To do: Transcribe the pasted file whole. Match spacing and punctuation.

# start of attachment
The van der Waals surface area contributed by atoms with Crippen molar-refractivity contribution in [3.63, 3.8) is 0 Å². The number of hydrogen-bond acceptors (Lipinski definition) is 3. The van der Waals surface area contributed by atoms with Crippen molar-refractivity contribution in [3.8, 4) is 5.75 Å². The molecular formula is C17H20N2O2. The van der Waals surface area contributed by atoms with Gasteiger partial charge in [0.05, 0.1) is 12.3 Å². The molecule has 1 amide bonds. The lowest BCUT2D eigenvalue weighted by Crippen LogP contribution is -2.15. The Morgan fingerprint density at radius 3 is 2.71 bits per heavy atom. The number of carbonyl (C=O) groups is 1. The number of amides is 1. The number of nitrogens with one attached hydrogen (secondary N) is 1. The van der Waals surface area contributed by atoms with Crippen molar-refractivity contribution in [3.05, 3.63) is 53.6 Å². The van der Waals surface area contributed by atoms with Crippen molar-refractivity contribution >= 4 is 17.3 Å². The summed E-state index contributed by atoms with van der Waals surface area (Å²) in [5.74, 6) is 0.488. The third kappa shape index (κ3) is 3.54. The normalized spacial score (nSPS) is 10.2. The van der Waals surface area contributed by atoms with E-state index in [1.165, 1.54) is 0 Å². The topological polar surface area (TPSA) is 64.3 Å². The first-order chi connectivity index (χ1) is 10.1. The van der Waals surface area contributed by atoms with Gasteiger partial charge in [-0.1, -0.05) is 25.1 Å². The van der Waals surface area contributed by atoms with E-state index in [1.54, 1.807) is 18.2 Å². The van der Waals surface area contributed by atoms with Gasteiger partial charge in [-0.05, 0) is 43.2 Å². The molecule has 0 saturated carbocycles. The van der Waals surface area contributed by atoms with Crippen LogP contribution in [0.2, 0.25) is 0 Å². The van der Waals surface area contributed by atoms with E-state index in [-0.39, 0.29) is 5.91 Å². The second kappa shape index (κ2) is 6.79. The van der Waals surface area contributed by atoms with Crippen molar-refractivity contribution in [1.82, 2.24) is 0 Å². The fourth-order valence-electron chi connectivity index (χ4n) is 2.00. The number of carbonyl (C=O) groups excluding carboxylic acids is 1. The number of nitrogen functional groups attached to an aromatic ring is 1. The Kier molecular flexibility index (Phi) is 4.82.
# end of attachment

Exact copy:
The van der Waals surface area contributed by atoms with Crippen molar-refractivity contribution in [3.63, 3.8) is 0 Å². The number of hydrogen-bond acceptors (Lipinski definition) is 3. The van der Waals surface area contributed by atoms with Crippen molar-refractivity contribution in [3.8, 4) is 5.75 Å². The molecular formula is C17H20N2O2. The van der Waals surface area contributed by atoms with Gasteiger partial charge in [0.05, 0.1) is 12.3 Å². The molecule has 1 amide bonds. The lowest BCUT2D eigenvalue weighted by Crippen LogP contribution is -2.15. The Morgan fingerprint density at radius 3 is 2.71 bits per heavy atom. The number of carbonyl (C=O) groups is 1. The number of amides is 1. The number of nitrogens with one attached hydrogen (secondary N) is 1. The van der Waals surface area contributed by atoms with Crippen molar-refractivity contribution in [3.05, 3.63) is 53.6 Å². The van der Waals surface area contributed by atoms with Crippen molar-refractivity contribution >= 4 is 17.3 Å². The summed E-state index contributed by atoms with van der Waals surface area (Å²) in [5.74, 6) is 0.488. The third kappa shape index (κ3) is 3.54. The normalized spacial score (nSPS) is 10.2. The van der Waals surface area contributed by atoms with E-state index in [1.165, 1.54) is 0 Å². The topological polar surface area (TPSA) is 64.3 Å². The first-order chi connectivity index (χ1) is 10.1. The van der Waals surface area contributed by atoms with Gasteiger partial charge in [-0.1, -0.05) is 25.1 Å². The van der Waals surface area contributed by atoms with E-state index in [1.54, 1.807) is 18.2 Å². The van der Waals surface area contributed by atoms with Gasteiger partial charge in [-0.05, 0) is 43.2 Å². The molecule has 0 saturated carbocycles. The van der Waals surface area contributed by atoms with Crippen LogP contribution in [0.2, 0.25) is 0 Å². The van der Waals surface area contributed by atoms with E-state index in [-0.39, 0.29) is 5.91 Å². The second kappa shape index (κ2) is 6.79. The van der Waals surface area contributed by atoms with Crippen molar-refractivity contribution in [1.82, 2.24) is 0 Å². The fourth-order valence-electron chi connectivity index (χ4n) is 2.00. The number of carbonyl (C=O) groups excluding carboxylic acids is 1. The number of nitrogen functional groups attached to an aromatic ring is 1. The Kier molecular flexibility index (Phi) is 4.82.